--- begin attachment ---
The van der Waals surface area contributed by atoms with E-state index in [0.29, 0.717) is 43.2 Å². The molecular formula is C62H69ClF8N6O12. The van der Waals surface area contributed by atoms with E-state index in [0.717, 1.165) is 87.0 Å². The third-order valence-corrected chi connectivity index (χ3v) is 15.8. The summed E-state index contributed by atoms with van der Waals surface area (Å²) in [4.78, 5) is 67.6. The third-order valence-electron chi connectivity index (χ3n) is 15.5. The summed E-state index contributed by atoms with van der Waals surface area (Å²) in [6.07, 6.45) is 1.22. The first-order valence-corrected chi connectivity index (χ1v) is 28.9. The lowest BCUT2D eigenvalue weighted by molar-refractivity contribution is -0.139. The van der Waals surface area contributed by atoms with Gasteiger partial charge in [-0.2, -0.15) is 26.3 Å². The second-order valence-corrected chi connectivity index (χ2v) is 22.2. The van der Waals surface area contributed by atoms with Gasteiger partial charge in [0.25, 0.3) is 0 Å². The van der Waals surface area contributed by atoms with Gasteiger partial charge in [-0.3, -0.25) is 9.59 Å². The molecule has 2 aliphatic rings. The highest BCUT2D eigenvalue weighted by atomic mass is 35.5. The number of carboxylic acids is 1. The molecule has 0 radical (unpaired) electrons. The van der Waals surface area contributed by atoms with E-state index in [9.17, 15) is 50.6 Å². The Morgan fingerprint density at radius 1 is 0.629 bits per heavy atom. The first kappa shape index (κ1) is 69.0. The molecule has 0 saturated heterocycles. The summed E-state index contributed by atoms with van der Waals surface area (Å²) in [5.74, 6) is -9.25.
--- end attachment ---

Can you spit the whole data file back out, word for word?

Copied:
The van der Waals surface area contributed by atoms with E-state index in [0.29, 0.717) is 43.2 Å². The molecular formula is C62H69ClF8N6O12. The van der Waals surface area contributed by atoms with E-state index in [0.717, 1.165) is 87.0 Å². The third-order valence-corrected chi connectivity index (χ3v) is 15.8. The summed E-state index contributed by atoms with van der Waals surface area (Å²) in [4.78, 5) is 67.6. The third-order valence-electron chi connectivity index (χ3n) is 15.5. The summed E-state index contributed by atoms with van der Waals surface area (Å²) in [6.07, 6.45) is 1.22. The first-order valence-corrected chi connectivity index (χ1v) is 28.9. The lowest BCUT2D eigenvalue weighted by molar-refractivity contribution is -0.139. The van der Waals surface area contributed by atoms with Gasteiger partial charge in [-0.2, -0.15) is 26.3 Å². The second-order valence-corrected chi connectivity index (χ2v) is 22.2. The van der Waals surface area contributed by atoms with Gasteiger partial charge in [0.25, 0.3) is 0 Å². The van der Waals surface area contributed by atoms with Gasteiger partial charge in [-0.3, -0.25) is 9.59 Å². The molecule has 2 aliphatic rings. The highest BCUT2D eigenvalue weighted by atomic mass is 35.5. The number of carboxylic acids is 1. The molecule has 0 radical (unpaired) electrons. The van der Waals surface area contributed by atoms with E-state index in [9.17, 15) is 50.6 Å². The Morgan fingerprint density at radius 1 is 0.629 bits per heavy atom. The first kappa shape index (κ1) is 69.0. The molecule has 0 saturated heterocycles. The summed E-state index contributed by atoms with van der Waals surface area (Å²) in [5.74, 6) is -9.25.